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The ghost of assessment past: Why your taxes are high when land value is low

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news Alexandria, 56308
Echo Press
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Alexandria Minnesota 225 7th Ave E
P.O. Box 549
56308

The past will come back to haunt you. In the world of property assessment, two years in the past directly affects the present.

On March 26, 2013 the Douglas County assessor and auditor/treasurer offices will be sending out nearly 30,000 assessment notices and tax statements. Property sales from October 1, 2010 through September 30, 2011 affect the 2012 assessed values for the taxes residents will see on their payable 2013 tax statements.

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"The assessment notice is the document that advises all property owners of the valuation and classification assigned to their property for the 2013 assessment for the property taxes they will pay in 2014," Douglas County Assessor Keith Albertsen explained. "The tax statement is for taxes payable in 2013 and are based on the 2012 assessed values."

The 2012 assessed values are calculated using sales from October 1, 2010 through September 30, 2011. The 2013 assessment values, set by January 2 each year, are based on sales between October 1, 2011 through September 30, 2012. So, today, residents are paying taxes from circumstances two years ago.

Albertsen said the number of sales have gone up but prices have remained relatively flat for residential and seasonal properties. Agricultural property values are on the rise, especially for tillable property.

Assessed values go up or down contingent on actual selling prices of open, or "arm's length," sales transactions. Albertsen said "short sales," such as bank foreclosure sales, are rejected from the state sales ratio study.

Sales overall have been going up and down over the past five years in Douglas County. Albertsen said commodity prices going up can affect the value of farmland.

"When the assessed values are too low compared to the sales prices, assessed values have to go up," Albertsen explained.

When commodity prices go up, tillable land prices increase, resulting in a lower assessment value.

"Worth is a product of supply and demand," Albertsen said. "There's a lot of demand for tillable property at this time. Indicators show it's still going up."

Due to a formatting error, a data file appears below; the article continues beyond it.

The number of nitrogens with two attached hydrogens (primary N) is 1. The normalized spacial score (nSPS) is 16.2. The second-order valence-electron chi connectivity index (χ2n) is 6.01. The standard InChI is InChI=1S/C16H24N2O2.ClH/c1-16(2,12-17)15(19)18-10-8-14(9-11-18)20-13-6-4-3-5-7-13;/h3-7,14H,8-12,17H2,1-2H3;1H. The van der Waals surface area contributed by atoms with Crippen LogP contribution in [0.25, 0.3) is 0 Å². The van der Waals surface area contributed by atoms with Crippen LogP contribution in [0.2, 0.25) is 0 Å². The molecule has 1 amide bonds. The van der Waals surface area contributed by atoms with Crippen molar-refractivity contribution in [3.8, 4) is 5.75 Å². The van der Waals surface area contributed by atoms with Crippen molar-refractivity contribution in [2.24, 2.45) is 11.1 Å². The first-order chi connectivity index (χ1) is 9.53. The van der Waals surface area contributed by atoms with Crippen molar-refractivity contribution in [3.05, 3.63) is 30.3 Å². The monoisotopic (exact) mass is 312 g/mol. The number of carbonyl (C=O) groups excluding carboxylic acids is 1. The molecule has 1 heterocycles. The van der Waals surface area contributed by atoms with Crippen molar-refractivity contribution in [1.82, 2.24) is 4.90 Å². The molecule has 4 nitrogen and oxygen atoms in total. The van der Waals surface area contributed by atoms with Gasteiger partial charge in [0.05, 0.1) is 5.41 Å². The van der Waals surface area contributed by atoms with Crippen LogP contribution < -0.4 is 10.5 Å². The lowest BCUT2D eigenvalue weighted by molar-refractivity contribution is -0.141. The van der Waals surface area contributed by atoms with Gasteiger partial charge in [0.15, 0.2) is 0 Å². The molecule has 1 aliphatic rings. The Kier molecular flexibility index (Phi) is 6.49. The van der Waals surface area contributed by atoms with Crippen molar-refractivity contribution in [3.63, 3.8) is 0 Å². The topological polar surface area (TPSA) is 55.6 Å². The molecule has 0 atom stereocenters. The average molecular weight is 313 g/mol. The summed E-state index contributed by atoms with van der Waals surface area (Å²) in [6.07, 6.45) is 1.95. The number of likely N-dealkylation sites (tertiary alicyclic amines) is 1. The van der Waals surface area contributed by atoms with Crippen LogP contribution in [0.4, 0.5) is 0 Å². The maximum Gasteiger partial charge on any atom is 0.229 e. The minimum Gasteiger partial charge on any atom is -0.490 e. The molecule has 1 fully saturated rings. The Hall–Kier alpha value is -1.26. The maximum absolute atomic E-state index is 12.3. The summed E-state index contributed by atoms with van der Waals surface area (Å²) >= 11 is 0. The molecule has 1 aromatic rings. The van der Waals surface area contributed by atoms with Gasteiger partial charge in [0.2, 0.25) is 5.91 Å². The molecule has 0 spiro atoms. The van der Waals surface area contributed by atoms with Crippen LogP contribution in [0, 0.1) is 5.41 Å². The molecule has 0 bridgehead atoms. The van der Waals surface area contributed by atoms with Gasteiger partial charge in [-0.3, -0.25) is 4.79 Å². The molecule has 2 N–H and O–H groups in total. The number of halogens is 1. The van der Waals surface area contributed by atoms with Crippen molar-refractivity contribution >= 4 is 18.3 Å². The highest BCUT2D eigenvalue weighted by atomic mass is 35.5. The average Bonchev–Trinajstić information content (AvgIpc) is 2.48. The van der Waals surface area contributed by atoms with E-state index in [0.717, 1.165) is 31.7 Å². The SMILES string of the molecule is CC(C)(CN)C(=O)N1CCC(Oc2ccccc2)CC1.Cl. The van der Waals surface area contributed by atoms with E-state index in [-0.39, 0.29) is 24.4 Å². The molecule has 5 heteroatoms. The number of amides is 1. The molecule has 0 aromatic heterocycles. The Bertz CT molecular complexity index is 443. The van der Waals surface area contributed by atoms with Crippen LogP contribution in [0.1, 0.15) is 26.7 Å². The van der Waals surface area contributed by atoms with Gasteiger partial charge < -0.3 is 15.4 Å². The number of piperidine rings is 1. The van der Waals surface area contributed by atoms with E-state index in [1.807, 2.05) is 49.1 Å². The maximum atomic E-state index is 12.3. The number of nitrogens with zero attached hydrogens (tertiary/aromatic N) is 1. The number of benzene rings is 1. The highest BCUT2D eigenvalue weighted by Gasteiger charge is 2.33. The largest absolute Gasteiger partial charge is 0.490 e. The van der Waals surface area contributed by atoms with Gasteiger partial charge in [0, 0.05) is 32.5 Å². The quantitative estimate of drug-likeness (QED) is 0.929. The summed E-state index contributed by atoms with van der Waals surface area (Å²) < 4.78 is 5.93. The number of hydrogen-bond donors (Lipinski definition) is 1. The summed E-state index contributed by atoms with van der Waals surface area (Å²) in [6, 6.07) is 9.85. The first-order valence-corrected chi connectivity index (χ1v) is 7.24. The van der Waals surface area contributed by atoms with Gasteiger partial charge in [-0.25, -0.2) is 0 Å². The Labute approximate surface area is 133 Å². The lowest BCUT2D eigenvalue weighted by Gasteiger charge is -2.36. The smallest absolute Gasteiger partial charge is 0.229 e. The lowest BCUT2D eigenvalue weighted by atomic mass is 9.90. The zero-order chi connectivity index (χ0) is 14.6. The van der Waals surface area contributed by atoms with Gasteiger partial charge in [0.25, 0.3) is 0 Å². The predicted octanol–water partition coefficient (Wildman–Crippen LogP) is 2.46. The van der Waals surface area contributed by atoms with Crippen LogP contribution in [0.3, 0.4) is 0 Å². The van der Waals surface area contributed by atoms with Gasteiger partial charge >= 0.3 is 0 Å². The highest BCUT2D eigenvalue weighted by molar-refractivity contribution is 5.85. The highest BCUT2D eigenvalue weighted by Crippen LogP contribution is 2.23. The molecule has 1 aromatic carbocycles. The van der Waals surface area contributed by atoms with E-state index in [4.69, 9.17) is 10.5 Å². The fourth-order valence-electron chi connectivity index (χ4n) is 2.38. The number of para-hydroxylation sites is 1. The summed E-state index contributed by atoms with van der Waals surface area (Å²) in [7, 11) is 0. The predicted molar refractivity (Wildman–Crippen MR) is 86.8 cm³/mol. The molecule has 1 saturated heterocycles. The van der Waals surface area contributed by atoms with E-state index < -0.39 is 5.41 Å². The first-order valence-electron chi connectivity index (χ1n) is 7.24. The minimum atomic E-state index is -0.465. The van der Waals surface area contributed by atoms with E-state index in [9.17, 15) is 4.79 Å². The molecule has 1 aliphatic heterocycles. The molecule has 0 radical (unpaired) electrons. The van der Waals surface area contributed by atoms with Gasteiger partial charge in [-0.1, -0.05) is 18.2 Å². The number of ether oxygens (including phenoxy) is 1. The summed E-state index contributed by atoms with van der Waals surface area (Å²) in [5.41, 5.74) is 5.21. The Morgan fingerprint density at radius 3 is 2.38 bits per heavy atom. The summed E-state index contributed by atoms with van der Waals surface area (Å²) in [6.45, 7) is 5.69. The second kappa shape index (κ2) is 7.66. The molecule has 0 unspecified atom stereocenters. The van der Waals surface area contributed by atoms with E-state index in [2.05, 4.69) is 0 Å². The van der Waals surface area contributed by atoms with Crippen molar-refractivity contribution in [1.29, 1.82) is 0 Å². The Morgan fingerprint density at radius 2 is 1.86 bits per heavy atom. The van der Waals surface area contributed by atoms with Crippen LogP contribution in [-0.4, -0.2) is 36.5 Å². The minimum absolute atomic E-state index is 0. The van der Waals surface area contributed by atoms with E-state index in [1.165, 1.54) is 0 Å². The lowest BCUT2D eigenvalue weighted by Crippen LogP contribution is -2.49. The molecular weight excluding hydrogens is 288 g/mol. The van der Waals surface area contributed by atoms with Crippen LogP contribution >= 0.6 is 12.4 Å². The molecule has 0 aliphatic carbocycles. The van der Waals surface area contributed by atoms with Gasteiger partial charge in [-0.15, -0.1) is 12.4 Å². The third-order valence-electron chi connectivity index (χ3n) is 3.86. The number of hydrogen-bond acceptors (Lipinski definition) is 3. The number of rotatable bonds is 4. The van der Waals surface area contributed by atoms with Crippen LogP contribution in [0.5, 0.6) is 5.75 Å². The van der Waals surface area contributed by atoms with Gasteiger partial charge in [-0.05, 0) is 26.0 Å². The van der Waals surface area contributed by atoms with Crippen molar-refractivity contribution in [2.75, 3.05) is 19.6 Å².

Albertsen said changes made to the homestead credit by the Legislature in special session in 2011 were first reflected in 2012 tax statements.

"The homestead benefit is not gone," he said. "It was changed from a direct credit to a value exclusion."

There may be some relief available through the state Property Tax Refund program for homestead properties. Albertsen said it is a two part program. One compares property taxes paid with income and may qualify some people for a partial refund; the other compares the increase in the property tax from one year to the next; income is not a factor. Since tables have changed, a person who didn't qualify for the Property Tax Refund last year could now.

Property owners can keep current on their assessment records by checking their data on the Douglas County website. The "Real Estate Information" button on the homepage connects to a searchable database of Douglas County parcel listings. The 2013 information will be on the site around the time notices are mailed, Albertsen said.

If a person disagrees with their assessment classification, value or information in the summary, they should contact the assessor's office. If a question or issue cannot be resolved, the property owner can appeal to the local Board of Appeal and Equalization. Assessment notices will include information on when the board meets.

Albertsen advises property owners to notify the assessor's office when making any changes, such as tearing down a building, so the assessment is as accurate as possible. Assessment checks are done approximately once every four years in Douglas County. Questions on assessment notices should be directed to the assessor's office at (320) 762-3884; tax statement questions are handled by the auditor/treasurer's office, (320) 762-3077.

DeyCrystal Dey Crystal Dey is a staff reporter for the Echo Press. Originally from Minnesota's Iron Range, Dey worked for newspapers in North Dakota, Florida and Connecticut before returning to her home state to join the Echo Press in October 2011. Dey studied Mass Communications at Minnesota State University Moorhead with an emphasis in Online Journalism. Follow Staff Reporter Crystal Dey on Twitter at @CrystalDey_Echo.

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Crystal Dey

Crystal Dey is a staff reporter for the Echo Press. Originally from Minnesota’s Iron Range, Dey worked for newspapers in North Dakota, Florida and Connecticut before returning to her home state to join the Echo Press in October 2011. Dey studied Mass Communications at Minnesota State University Moorhead with an emphasis in Online Journalism. Follow Staff Reporter Crystal Dey on Twitter @Crystal_Dey.

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